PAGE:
Chocolate Sao ThomeSao Tome is an island in the Gulf of Guinea, off the west coast of Africa. It has an impressive variety of landscapes and climatic conditions.

This chocolate has a high concentration of cocoa. Its aroma is slightly spicy, with a toasted touch and hints of cappuccino. At first, its taste is pleasantly bitter-sweet, broad and fruity with hints of candied black fruits; it then becomes floral with hints of coffee beans. Its final taste gives way to fine hints of oak.

5. Collection Vivanco Parcelas de Maturana tinta y chocolate negro, Trinitario variety, (67% cocoa) from Brazil.

Our Colección Vivanco Parcelas de Maturana tinta is very balsamic, mineral, with spicy sensations (pepper, rose flower, cumin, clove), with an elegant, vibrant and long aftertaste.

Trinitario ChocolateChocolate Trinitario is a natural hybrid that originated on the island of Trinidad between the Criollo and Forastero varieties. It is the most widespread type of cocoa because of its versatility and balance.

It has a powerful flavour, dominated by exotic woods such as sandalwood and cedar from Lebanon. It then gives way to a positive bitterness. After some time in the mouth, we clearly experience a fruity core of blueberries, with a full body and hints of liquorice and roasted coffee beans. It has a spicy finish, with hints of ginseng and black fruits.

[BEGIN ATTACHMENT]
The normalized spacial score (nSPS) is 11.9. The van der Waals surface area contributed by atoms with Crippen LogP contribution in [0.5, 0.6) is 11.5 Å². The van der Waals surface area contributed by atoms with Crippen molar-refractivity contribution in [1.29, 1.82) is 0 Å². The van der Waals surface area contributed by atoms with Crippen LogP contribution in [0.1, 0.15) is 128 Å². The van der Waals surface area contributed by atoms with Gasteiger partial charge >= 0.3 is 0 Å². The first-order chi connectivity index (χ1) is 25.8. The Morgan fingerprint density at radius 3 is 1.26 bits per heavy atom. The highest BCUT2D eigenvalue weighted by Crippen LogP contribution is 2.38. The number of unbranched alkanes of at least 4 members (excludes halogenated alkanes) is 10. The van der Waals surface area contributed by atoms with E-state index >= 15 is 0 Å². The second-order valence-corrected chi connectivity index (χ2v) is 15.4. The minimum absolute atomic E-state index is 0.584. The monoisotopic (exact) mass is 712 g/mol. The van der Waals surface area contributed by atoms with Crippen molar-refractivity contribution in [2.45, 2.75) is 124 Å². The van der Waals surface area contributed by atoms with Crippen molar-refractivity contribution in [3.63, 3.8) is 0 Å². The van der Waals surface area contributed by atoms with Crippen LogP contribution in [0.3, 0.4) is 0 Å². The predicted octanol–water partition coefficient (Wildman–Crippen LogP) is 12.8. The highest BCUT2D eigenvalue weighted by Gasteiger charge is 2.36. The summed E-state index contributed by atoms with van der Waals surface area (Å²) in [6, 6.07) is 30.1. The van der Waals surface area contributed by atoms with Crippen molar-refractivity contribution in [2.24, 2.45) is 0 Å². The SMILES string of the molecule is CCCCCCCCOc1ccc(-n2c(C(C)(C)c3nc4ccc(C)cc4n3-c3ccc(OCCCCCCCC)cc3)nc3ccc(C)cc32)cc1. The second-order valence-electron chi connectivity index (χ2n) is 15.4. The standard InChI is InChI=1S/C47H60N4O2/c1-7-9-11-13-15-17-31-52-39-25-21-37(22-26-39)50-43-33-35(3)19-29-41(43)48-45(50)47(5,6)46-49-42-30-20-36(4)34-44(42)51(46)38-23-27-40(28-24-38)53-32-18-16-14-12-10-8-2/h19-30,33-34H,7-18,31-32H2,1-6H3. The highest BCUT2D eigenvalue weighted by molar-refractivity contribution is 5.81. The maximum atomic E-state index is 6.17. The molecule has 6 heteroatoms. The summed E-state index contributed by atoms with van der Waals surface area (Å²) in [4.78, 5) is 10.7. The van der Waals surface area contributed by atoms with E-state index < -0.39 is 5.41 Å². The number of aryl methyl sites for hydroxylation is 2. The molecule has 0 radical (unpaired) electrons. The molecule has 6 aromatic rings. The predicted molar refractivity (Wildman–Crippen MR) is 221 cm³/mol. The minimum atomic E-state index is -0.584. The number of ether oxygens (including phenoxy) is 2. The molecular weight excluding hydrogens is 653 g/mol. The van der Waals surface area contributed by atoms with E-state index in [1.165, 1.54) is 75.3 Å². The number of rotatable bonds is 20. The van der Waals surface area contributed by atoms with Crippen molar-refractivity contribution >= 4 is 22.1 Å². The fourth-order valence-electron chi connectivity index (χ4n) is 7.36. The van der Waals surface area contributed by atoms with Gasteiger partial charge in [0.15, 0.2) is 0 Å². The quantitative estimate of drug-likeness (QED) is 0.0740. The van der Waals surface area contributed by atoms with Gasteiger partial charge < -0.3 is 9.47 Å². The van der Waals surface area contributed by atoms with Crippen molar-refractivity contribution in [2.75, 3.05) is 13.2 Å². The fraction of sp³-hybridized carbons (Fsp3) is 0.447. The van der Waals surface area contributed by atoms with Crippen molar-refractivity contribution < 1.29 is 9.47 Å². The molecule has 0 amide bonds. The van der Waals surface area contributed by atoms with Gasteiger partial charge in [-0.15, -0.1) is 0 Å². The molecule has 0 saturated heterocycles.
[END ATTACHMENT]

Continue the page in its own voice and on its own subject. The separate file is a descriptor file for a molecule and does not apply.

6. Collection Vivanco Graciano and dark chocolate, Satongo variety (72% cocoa) from Tanzania and Ghana.

In this case, Colección Vivanco Parcelas de Graciano is a wine with aromas of ripe black fruits (blackberries, plums) over a large amount of floral aromas (violets), chocolate, menthol.

Satongo Chocolate As for the cocoa, the Satongo variety gives this chocolate a fine and delicate start, with hints of hazelnuts and a shade of black truffle. We also notice a slightly roasted hint of coffee beans. The balanced bitterness at the beginning is followed by a delicious creamy touch, and then a strong fruity temperament, in which we recognise mainly blueberry and bilberry. The finish is juicy and very fruity.


7. Collection Vivanco 4 Varietals

In this case, we will pair our Colección Vivanco 4 Varietales with all the above chocolates. In this way, we will see how our perception of the wine can vary when we try it with different varieties of chocolate (or food). And as there is nothing written about tastes, we will discover what kind of pairing each of us likes best.


Which of these pairings do you think you would like the most?

If you want to attend the course there is a special price for bookings made on the website. BOOK

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1 comment

  1. Very good post and very well done, I love the graphics you have put on the wine and chocolate pairings, congratulations.